Metiria Turei: Jail or home detention?


First this

The employer of a woman who stole more than $200,000 lived on the bare minimum for three years completely unaware one of his most trust[ed] staff members was stealing from him.

It would eventually be a new staff member at AP Group who became suspicious about Lois Jean Povey’s transactions that eventually lifted the lid on her sizeable, and lengthy, theft.

And it was the lengthy nature of Povey’s theft that today saw Judge Philip Connell jail her for two years and two months in the Hamilton District Court.

And now some numbers.

Metiria had three boarders who all paid weekly for five years.   Let’s say they paid $80 each.  That’s in excess of $60,000 that Metiria has defrauded.   And that’s at $80 a week, it could have been more.  Much more.  

So $200,000 and the lengthy term of offending were a factor in this.

Judge Connell said although she was a first-time offender and, up until 2010 – when the offending began – was a decent citizen, he couldn’t help but look at the amount stolen and over how long – five years – that left him with no option but to send her to prison.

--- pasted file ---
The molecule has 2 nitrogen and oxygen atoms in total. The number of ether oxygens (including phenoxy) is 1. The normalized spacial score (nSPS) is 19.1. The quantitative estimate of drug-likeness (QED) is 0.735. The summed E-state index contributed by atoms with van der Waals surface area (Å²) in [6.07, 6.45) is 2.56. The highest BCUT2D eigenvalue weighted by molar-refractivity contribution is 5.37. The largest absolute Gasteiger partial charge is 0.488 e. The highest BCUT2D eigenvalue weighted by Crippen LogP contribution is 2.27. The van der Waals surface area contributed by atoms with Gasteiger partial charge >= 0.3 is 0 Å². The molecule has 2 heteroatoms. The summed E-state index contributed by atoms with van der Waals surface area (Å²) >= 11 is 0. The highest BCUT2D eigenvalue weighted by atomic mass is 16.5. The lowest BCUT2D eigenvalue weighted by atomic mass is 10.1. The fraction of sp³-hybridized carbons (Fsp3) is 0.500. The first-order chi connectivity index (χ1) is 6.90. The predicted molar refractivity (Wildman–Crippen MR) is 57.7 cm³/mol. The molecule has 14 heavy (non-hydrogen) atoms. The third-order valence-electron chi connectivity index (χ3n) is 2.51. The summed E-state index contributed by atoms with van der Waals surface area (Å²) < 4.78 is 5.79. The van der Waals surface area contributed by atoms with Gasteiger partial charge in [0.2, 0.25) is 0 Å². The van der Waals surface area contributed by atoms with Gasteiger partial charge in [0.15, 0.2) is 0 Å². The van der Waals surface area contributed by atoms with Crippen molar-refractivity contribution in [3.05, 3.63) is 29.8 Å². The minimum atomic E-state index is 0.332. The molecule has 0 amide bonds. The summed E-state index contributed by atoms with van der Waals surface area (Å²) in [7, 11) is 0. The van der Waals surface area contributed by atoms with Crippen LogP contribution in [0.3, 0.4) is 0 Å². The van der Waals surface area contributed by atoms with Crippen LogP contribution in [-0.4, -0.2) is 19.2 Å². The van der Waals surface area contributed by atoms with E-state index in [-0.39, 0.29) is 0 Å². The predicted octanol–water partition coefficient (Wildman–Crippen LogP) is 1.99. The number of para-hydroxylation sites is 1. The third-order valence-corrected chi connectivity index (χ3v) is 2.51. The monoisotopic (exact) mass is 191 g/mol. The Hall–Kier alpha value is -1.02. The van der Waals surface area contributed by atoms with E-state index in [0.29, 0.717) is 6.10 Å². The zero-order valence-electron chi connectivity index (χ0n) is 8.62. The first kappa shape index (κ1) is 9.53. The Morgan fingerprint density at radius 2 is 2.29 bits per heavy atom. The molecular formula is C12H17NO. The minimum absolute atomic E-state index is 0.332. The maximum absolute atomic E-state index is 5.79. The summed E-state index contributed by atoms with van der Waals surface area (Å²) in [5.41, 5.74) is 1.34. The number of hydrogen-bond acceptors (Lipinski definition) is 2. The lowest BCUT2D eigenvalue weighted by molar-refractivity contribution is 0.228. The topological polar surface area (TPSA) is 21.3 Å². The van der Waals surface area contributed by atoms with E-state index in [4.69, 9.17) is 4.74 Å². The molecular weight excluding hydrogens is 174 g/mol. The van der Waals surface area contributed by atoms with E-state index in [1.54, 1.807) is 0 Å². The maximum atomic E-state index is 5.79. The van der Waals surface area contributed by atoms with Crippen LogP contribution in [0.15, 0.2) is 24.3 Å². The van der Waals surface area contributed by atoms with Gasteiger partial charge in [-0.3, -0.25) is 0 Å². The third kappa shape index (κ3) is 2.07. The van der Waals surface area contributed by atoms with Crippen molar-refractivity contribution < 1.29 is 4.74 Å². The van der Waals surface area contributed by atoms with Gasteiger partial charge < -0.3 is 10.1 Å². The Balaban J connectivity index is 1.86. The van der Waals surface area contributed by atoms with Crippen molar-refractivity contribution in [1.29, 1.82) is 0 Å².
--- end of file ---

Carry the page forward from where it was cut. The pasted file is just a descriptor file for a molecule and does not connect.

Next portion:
It appears it isn’t so much the amount of money, but the sustained nature of the offending that makes the difference between home detention and a custodial sentence.

One thing is for sure:  If Metiria somehow manages to admit to $50,000+ in fraud and does not at least face the court system, especially as she did the offending to obtain a law degree, then I’m not sure what standards of behaviour we can possibly measure any kind of criminal act against any longer.

This woman needs to be charged and go through a court process.  I will accept whatever comes out the other end.



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As much at home writing editorials as being the subject of them, Cam has won awards, including the Canon Media Award for his work on the Len Brown/Bevan Chuang story. When he’s not creating the news, he tends to be in it, with protagonists using the courts, media and social media to deliver financial as well as death threats.

They say that news is something that someone, somewhere, wants kept quiet. Cam Slater doesn’t do quiet and, as a result, he is a polarising, controversial but highly effective journalist who takes no prisoners.

He is fearless in his pursuit of a story.

Love him or loathe him, you can’t ignore him.

To read Cam’s previous articles click on his name in blue.